If you are a new business owner, it is not always obvious what business insurance is required by law. The truth is that the laws governing small businesses in particular are rather different to those of larger companies. Depending on your location, there may be many differing regulations regarding what business insurance is required. Of course, the best way to find out what you are required to carry is to speak with a business lawyer or attorney who can help guide you through the waters.
What is considered a “passive” instrument in the eyes of the law? An example of this would be a building which has the amenities and interiors built into it and which is used only for business use. This is often considered to be a passable or non-dominant instrument. In order for your business to be considered non-passable, it is essential that all of the required equipment to be present as well as a substantial amount of cash on hand.
Another example of what business insurance is required by law would be liability insurance. Liability insurance protects a company against claims that result from an injury or damage being sustained within the business. The type of claims that are covered under this policy will vary depending on the policy. Some examples include slip-and-fall accidents, defective products, lawsuits based on false advertising and assault charges. If your company is sued, you will want to make sure that you have adequate protection. The amount of coverage provided will also depend upon the policy itself, as well as how much you plan to pay on a monthly basis.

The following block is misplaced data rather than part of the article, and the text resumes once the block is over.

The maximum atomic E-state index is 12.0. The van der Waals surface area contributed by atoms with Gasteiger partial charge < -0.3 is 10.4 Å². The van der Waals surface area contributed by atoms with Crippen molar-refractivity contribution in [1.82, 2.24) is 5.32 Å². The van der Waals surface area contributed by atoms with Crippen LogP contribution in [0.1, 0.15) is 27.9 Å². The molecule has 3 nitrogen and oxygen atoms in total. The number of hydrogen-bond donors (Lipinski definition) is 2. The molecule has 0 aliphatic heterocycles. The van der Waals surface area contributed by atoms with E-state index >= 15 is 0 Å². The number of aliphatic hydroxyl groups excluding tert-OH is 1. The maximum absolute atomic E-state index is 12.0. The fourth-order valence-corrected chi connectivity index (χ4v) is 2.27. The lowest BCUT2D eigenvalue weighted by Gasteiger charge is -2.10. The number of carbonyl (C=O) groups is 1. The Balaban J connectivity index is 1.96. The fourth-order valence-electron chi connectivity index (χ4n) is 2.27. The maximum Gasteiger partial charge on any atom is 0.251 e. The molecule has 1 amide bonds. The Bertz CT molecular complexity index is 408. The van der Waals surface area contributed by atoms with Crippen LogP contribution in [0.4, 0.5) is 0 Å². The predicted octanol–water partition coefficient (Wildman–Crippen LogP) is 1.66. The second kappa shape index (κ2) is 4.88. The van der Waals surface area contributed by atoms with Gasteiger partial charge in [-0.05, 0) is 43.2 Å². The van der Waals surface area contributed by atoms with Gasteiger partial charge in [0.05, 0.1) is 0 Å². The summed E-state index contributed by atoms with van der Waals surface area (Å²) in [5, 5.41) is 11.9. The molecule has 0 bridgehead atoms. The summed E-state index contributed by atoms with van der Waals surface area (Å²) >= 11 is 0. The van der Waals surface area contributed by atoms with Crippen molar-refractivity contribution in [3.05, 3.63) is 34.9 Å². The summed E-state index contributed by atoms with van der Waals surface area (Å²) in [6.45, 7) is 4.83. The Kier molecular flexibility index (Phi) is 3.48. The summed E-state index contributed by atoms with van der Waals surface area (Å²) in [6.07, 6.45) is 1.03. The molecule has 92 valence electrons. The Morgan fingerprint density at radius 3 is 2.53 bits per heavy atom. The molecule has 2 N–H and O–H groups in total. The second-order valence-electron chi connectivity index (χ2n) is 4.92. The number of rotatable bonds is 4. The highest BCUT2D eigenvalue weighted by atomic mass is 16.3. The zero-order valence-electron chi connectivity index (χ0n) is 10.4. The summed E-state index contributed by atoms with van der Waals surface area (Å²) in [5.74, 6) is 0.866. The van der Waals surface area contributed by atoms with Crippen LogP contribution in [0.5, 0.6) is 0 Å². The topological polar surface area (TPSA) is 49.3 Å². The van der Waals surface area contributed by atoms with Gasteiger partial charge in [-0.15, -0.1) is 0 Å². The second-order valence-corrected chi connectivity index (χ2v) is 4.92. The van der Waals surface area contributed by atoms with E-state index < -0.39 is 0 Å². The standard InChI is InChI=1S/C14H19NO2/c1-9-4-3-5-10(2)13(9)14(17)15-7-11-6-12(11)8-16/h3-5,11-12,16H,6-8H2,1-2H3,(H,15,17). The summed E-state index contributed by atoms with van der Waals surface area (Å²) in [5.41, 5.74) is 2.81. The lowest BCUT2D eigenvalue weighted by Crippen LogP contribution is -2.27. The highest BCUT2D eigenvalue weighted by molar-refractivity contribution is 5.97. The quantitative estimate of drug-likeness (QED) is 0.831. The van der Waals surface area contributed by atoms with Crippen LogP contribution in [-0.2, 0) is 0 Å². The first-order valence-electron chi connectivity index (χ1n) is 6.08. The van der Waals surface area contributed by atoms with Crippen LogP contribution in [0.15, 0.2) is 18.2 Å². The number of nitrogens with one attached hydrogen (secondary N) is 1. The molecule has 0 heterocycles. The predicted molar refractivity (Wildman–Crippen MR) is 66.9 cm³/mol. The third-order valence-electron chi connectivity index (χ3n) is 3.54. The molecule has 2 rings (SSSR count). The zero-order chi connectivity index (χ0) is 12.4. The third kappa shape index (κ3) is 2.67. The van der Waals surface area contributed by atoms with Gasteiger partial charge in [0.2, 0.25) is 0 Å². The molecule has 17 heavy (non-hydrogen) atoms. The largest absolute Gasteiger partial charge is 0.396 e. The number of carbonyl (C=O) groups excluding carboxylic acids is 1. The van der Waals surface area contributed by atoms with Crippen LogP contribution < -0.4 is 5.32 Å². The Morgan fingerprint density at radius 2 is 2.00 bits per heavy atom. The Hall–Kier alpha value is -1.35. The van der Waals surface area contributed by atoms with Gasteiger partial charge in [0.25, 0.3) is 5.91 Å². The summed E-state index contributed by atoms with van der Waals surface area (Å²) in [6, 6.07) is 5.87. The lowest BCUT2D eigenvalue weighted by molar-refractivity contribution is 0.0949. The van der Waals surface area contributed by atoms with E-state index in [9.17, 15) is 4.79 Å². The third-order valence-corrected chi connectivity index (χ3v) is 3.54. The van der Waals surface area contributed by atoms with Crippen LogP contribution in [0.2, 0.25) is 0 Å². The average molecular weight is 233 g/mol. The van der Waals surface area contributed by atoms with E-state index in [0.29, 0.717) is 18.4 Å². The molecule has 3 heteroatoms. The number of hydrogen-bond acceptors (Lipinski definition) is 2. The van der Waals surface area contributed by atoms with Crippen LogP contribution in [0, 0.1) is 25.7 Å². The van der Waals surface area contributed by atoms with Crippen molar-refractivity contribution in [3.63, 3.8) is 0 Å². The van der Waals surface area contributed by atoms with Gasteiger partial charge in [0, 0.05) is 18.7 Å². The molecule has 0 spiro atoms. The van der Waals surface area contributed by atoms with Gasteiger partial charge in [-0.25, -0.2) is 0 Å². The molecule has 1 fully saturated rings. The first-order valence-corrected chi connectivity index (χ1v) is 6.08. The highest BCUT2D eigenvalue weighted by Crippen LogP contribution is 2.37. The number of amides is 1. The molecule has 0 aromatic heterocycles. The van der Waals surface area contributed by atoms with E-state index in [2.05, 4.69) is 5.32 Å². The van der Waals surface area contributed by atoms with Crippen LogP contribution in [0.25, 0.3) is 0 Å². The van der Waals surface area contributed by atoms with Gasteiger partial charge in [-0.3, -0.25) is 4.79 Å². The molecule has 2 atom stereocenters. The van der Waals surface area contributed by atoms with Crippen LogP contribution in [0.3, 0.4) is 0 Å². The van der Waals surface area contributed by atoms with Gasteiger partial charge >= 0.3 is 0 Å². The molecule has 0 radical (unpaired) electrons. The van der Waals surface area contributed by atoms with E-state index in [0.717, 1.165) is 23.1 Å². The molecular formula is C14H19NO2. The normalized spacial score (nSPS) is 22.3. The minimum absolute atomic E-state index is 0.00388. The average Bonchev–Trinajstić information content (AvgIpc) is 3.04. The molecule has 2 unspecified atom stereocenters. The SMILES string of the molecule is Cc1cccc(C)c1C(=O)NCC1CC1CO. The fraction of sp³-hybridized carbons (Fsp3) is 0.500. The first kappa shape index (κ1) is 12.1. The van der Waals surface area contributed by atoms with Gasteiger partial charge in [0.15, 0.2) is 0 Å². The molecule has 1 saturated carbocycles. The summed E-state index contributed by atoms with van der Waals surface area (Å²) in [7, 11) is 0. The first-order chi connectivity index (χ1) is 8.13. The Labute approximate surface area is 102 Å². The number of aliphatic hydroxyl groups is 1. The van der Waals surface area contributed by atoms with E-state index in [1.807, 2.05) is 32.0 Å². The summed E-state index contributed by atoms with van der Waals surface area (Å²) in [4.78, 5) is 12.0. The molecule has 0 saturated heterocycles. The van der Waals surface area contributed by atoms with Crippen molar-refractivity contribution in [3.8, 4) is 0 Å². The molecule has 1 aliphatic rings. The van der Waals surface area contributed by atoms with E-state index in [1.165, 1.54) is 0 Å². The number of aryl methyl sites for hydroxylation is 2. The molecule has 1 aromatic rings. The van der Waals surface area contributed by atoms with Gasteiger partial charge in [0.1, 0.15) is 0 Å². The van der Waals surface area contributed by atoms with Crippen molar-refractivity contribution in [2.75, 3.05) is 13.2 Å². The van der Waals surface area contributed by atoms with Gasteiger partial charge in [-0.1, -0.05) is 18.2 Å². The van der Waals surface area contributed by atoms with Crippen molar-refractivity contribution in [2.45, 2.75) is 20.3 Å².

What about workers' compensation? This is a frequently asked question by what business owners do not understand when they start looking into insurance policies. Workers compensation is a type of insurance designed to protect an employer from paying for the medical expenses and lost wages of an employee who has been injured on the job. The employer will be responsible for making payments to the injured employee's family, as well as providing them with financial assistance for medical and rehabilitation expenses. These expenses can exceed what the employees' take home each week, making the payments nearly impossible to cover on a cash basis.
The final piece of what business insurance is required by law you may be wondering about is industrial liability. This protects a business from a number of different situations which could potentially harm or create a risk to employees, customers, or property. Some examples of events that could constitute industrial liabilities include: explosions, toxic chemicals, disease, slips and falls, litigation and negligence. A good policy should protect you against any of these events.
While some businesses choose not to purchase business insurance, others consider it a necessity. No matter what type of business you own or run, if you want to continue operating in a safe and legal manner, you will want to invest in the best insurance coverage possible. You may even be surprised at just how much you could save with a little business insurance!
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